Monday, November 16, 2015

"Even if" clauses in promises

If I promise to visit you for dinner, but then it turns out that I have a nasty case of the flu, I don't need to come, and indeed shouldn't come. But I could also promise to meet you for dinner even if I have a nasty case of the flu, then if the promise is valid, I need to come even if I have the flu. I suspect, however, that typically such a promise would be immoral: I should not spread disease. But one can imagine cases where it would be valid, maybe say if you really would like to get the flu for a serious medical experiment on yourself.

In my previous post, I gave a case where it would be beneficial to have a promise that binds even when fulfilling it costs multiple lives. Thus, there is some reason to think that one could have promises with pretty drastic "even if" clauses such as "even if a terrorist kills ten people as a result of this." But clearly not every "even if" clause is valid. For instance, if I say I promise to visit you for dinner even if I have to endanger many lives by driving unsafely fast, my "only if" clause is not valid under normal circumstances (if we know that my coming to dinner would save lives, though, then it might be).

One can try to handle the question of distinguishing valid from invalid "only if" clauses by saying that the invalid case is where it is impermissible to do the promised thing under the indicated conditions. The difficulty, however, is that whether doing the promised thing is or is not permissible can depend on whether one has promised it. Again, the example from my previous post could apply, but there are more humdrum cases where one would have an on balance moral reason to spend the evening with one's family had one not promised to visit a friend.

Maybe this is akin to laws. In order to be valid, a law has to have a minimal rationality considered as an ordinance for the common good. In order to be valid, maybe a promise has to have a minimal rationality considered as an ordinance for the common human good with a special focus on the promisee? To promise to come to an ordinary dinner even if it costs lives does not have satisfy that condition, while to promise to bring someone out of general anesthesia even if a terrorist kills people as a result could satisfy it under some circumstances. It would be nice to be able to say more, but maybe that can't be done.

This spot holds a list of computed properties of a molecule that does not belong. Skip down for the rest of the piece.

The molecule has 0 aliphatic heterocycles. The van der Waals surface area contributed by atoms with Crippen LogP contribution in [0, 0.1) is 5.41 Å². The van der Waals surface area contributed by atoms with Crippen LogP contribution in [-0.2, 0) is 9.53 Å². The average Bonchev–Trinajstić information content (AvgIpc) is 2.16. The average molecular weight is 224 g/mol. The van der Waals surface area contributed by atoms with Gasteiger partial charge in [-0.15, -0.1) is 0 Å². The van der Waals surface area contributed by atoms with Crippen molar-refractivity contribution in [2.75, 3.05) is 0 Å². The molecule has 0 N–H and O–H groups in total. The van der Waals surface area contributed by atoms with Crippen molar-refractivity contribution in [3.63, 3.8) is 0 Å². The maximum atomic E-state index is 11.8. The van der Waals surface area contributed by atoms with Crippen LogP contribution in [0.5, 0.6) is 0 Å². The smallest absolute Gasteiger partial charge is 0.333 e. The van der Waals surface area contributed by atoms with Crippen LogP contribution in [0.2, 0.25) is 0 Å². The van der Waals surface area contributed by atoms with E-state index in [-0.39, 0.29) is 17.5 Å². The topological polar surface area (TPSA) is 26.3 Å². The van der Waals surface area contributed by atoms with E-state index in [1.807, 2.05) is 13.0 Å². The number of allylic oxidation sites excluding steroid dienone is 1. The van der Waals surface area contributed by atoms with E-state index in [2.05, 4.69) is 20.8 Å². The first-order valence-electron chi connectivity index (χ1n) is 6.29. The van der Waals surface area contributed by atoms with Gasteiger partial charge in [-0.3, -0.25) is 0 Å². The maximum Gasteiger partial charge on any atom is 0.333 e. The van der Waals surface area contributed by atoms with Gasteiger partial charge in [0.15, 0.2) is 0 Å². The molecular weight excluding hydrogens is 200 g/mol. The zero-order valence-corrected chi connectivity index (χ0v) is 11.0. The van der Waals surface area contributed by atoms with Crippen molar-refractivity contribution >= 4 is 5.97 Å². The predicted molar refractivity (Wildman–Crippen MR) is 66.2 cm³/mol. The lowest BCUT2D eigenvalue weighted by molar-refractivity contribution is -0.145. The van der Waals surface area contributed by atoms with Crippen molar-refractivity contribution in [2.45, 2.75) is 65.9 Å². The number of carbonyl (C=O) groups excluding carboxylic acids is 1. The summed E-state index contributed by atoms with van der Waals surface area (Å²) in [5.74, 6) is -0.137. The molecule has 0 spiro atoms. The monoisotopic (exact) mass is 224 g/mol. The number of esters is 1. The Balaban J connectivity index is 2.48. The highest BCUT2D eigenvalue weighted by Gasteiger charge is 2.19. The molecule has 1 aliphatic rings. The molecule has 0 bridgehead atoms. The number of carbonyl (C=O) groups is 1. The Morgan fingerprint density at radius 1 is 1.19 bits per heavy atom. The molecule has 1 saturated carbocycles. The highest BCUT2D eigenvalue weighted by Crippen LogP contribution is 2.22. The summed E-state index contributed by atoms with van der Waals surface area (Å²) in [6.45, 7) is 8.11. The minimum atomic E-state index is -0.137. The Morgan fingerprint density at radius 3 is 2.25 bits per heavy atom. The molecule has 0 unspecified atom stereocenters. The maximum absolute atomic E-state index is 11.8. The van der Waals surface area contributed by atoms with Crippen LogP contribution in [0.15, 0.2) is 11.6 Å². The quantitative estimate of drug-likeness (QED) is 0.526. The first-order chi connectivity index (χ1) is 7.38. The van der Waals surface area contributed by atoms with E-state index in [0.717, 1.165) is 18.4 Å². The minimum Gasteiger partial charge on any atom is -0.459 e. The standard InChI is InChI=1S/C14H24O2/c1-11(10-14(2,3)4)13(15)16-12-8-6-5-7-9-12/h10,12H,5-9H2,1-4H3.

Heath White said...

Here is a small point, which does not address all the issues. It is not always wrong to break promises, and sometimes required. But surely it is wrong to make a promise when one can reasonably foresee, or already knows, that either (i) the conditions making promise-breaking obligatory (are likely to) obtain, or (ii) the conditions making promise-breaking permissible (are likely to) obtain, and in that case the promiser would break the promise. So if the terrorist threat would make it obligatory, or attractively permissible, for the anesthesiologist to let Fred die, the anesthesiologist cannot permissibly promise Fred that he will not let him die.

Promises can be strengthened (i.e. defeaters to them can be eliminated) by adding “even if” clauses. E.g. “I will bring you out of anesthesia even if it costs ten lives” is a stronger promise than “I will bring you out of anesthesia.” Probably some “even if” clauses are invalid; “I will bring you out of anesthesia even if it costs the life of everyone on the planet” is probably one. In such cases, one can (trivially) foresee the circumstances that would make the promise permissible (or even obligatory) to break: namely, if it really would cost the lives of everyone on the planet. Those promises are impermissible to make at all.

Alexander R Pruss said...


I really like the suggestion in the first paragraph.

I agree with your second paragraph, assuming the patient is on the planet. But if the patient is not one of those whose lives would be lost, I could see a case where it would be reasonable to make such a promise. For instance, suppose that everyone but the patient is going to die if the patient lives. I assume a strong deontic constraint: even so, it's wrong to kill the patient. So I am resigned to the patient being the sole survivor. But I could make the patient's lonely life a lot better by fixing some medical problems he has, and that requires surgery. So I promise to bring him out of anesthesia even though this will kill everyone else. Otherwise, I wouldn't be able to ethically engage in the surgery, and as a result the same numbers of people would die, AND the sole survivor would have to live with medical problems.

Heath White said...

Your case is one where in fact the “even if” clause is okay and makes sense. In the second paragraph I was just trying to apply the point of the first paragraph to “even if” promises. In the case where the antecedent obtaining would itself nullify the promise somehow (“I promise to come to dinner even if God himself tells me not to”) I think it is always impermissible to make that promise.

My larger view in the background is that promising exists because it is a means of coordinating collective action. “I promise that P” induces an expectation that P and then the promisee can rationally plan action that he otherwise could not rationally undertake. (Classic example: “I promise not to spill the beans even if we are arrested and made Prisoner’s Dilemma-type offers by the cops” enables thieves to coordinate their criminal behavior.) It is wrong to make promises that will induce expectations/planning on the part of the promisee that one can foresee would not be a good idea for the promisee. E.g. it is wrong to make promises that might induce Fred to go under anesthesia if a fuller understanding of the circumstances (i.e. your understanding) would mean that he would find it irrational to go under anesthesia.